There’s no debating that lupine flowers make a beautiful purple addition to any garden. So the last thing you’ll want is for them to become a mere form of prey for the various animals and insects that either frequent your garden. Which begs the question, who exactly are the predators we’re talking about?!
So, what eats lupine flowers? From slugs and snails to worms and aphids, and sometimes even deer, there is a range of creatures out there striving to fill their appetites by feasting on lupine plants.
I’ve outlined the main culprits below, as well as shared how you can best prevent your lupines from being eaten, full stop.
So simply keep reading to find out more.
What Is Eating My Lupines?
Let’s start with deer! Whilst deer don’t actually enjoy the taste of lupine flowers; they’ll give them a try anyway.
The reason being they don’t tend to pick and choose the plants they consume.
Rather, anything that lies roughly three feet above ground is at risk! This is particularly true when they can’t spot any alternative food options.
Fortunately, their general disdain for lupine flowers means that they’ll move on rather quickly rather than continue to eat.
And worry not!
Even if your lupines have been chomped by a deer or two, their foliage will regrow quickly and healthily when their growing season, Spring time, comes around.
Slugs and Snails
Both slugs and snails have long been known to prey on lupine plants.
You’ll know if they’ve been at it by the slimy trail that they leave behind, as well as the not-so-inconspicuous holes in the leaves.
For these two common garden bugs, lupine flowers are an absolute treat.
They love them!
Unfortunately, whilst these bugs are small, their impact is certainly mighty.
Essentially, they pose a permanent threat to your lupine plants.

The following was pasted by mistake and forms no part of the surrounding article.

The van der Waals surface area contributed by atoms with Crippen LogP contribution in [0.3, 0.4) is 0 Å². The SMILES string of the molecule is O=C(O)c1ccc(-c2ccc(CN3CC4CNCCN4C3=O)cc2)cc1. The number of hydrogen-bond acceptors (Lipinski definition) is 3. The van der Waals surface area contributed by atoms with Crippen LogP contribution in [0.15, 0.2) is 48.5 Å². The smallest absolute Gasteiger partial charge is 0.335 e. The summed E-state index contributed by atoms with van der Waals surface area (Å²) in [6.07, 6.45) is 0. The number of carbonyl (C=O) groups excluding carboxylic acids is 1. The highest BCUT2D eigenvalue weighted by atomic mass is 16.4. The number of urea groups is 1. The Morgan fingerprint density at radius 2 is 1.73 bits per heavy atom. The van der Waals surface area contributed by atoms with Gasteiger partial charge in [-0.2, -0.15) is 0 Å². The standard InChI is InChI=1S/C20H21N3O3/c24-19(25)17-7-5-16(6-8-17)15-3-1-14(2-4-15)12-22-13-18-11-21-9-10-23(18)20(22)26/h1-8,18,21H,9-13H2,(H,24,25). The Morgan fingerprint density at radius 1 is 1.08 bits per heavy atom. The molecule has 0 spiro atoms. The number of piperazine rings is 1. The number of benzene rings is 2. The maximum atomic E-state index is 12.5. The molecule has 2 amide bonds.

Whilst the more well-established, mature lupines are likely to recover, the younger, much less durable ones, are at a legitimate risk of being entirely wiped out.
Worms, often of the nematode variety, are another creepy crawly that thoroughly enjoy devouring lupines.
However, rather than opting for the plant’s flowers and leaves, they are most commonly found feeding on the plant’s core infrastructure; its roots and inner stem.
Hence, resultantly it’s unlikely that you’ll be able to spot the worms outright. Rather, you’ll be able to identify their presence by the state of your lupines.
If they’re wilting or undergoing significant flower fall and notable leaf discoloration, you may indeed have some worms to take care of.
Aphids are incredibly common garden pests, of which lupines are just another victim.
Whilst lupine aphids are present all year round; they can be found in abundance during the Springtime when the plant attempts to flower.
In regular aphid style, they work by sucking on the sap of the lupine’s leaves and stem, thereby depleting the plant of nutrients and making it more susceptible to diseases.
Oftentimes, under such conditions, the plant is unable to survive.
How Do I Stop My Lupines From Being Eaten?
Don’t worry! It’s not all doom and gloom.
In fact, there are multiple effective methods that can be adopted to reduce the risk of your lupines being eaten.
Scatter Slug Pellets